Poetry: Amit Parmessur

Amit Parmessur

I get a white Oscar for Diwali
from the old bubbly Alain Aquapet.
A river dog I can hand-feed, I feel.
Once in the tank though, it either chases

the rest round the bonsai tree or mouses
behind the boat. One is cut into two.
One jumps to its death. Others just vanish.
I have kept a cold-blooded criminal.

Our patience snaps for Easter. I put it
in a zipper bag with the red water,
ride to the river wild with recent rain.

I let it go. Gently. It stays still, wags
its tail, inches forward and disappears.

I get up, scan the current—and regret.

Java plum tree

Seven years ago, we helped the
old man plant it in a moment
of innocence. Since the blemish
of experience drooled on us,
we had forgotten it, only
to come back to taste purple joy.

The Red Tomato

hangs from its claws against the open sky.

This wee sun cocooning the next rays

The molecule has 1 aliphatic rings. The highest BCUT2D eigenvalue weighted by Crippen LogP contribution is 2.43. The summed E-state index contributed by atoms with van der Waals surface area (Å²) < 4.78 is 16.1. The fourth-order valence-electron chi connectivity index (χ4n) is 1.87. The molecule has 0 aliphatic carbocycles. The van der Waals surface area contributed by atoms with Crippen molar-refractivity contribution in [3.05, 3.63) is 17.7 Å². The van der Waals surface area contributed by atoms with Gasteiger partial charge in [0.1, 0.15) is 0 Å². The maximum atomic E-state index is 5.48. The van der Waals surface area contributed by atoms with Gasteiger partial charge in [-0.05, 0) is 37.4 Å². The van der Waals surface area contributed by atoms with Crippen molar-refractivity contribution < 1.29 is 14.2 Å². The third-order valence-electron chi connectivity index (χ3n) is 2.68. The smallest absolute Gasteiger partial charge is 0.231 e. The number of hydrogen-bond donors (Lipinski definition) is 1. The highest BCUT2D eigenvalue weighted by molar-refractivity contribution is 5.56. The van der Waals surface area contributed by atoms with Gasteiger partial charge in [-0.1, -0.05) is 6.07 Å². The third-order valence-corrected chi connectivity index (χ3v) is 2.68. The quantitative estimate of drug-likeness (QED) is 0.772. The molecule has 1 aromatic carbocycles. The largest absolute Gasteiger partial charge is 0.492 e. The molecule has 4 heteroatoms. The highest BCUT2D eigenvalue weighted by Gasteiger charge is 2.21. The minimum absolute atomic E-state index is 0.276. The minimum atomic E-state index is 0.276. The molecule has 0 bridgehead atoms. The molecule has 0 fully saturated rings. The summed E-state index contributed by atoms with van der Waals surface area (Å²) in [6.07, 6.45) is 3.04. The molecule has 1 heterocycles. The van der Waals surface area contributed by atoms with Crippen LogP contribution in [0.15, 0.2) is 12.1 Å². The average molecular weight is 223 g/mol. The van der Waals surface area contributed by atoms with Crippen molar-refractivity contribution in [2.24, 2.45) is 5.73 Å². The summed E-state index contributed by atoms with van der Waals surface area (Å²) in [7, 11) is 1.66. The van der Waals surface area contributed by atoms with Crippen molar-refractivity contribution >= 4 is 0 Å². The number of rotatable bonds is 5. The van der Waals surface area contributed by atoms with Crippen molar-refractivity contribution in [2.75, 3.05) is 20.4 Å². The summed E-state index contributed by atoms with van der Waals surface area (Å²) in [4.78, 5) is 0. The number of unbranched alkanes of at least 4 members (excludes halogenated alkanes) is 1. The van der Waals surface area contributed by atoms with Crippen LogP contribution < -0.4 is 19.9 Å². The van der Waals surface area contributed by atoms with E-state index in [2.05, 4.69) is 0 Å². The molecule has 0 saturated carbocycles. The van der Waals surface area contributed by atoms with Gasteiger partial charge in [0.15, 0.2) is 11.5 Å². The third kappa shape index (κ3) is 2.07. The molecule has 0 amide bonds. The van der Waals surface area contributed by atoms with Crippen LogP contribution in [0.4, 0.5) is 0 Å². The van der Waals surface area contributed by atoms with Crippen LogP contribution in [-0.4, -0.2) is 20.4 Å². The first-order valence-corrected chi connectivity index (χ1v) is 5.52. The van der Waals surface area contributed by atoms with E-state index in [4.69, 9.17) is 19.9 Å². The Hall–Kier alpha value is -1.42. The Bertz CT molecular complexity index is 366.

in its soft pulp has faced a stormy childhood;
its taut skin, its rivulets of stretch marks
speak of whipping, of blood shed as
the foundation of the future. Its perfect
roundness tells the tale of how what
we have is built on moons of silent sorrow.
Its weight bending its branch is a sign,
a warning that this yolk can be lost tomorrow
if it’s not valued today. Each day soaks
its brightness up and waits for the drop.
I understand that I have to protect it, or
some green-eyed pigeon’s beak might
break into this juicy snowball and dismantle
the shrub to build its nest. It can’t go
down a wandering throat and never come
back like the dodo; other globes have to
sprout and grow and bud against this open sky.

Amit Parmessur, 39, is from Quatre-Bornes, Mauritius. He spent his adolescence hating poetry before falling in love with its beauty. His poems have appeared in several online magazines, namely The Rye Whiskey Review, Night Garden Journal, Hobo Camp Review, Ann Arbor Review and Ethos Literary Journal. He is a two-time Pushcart Prize and two-time Best of the Web nominee.

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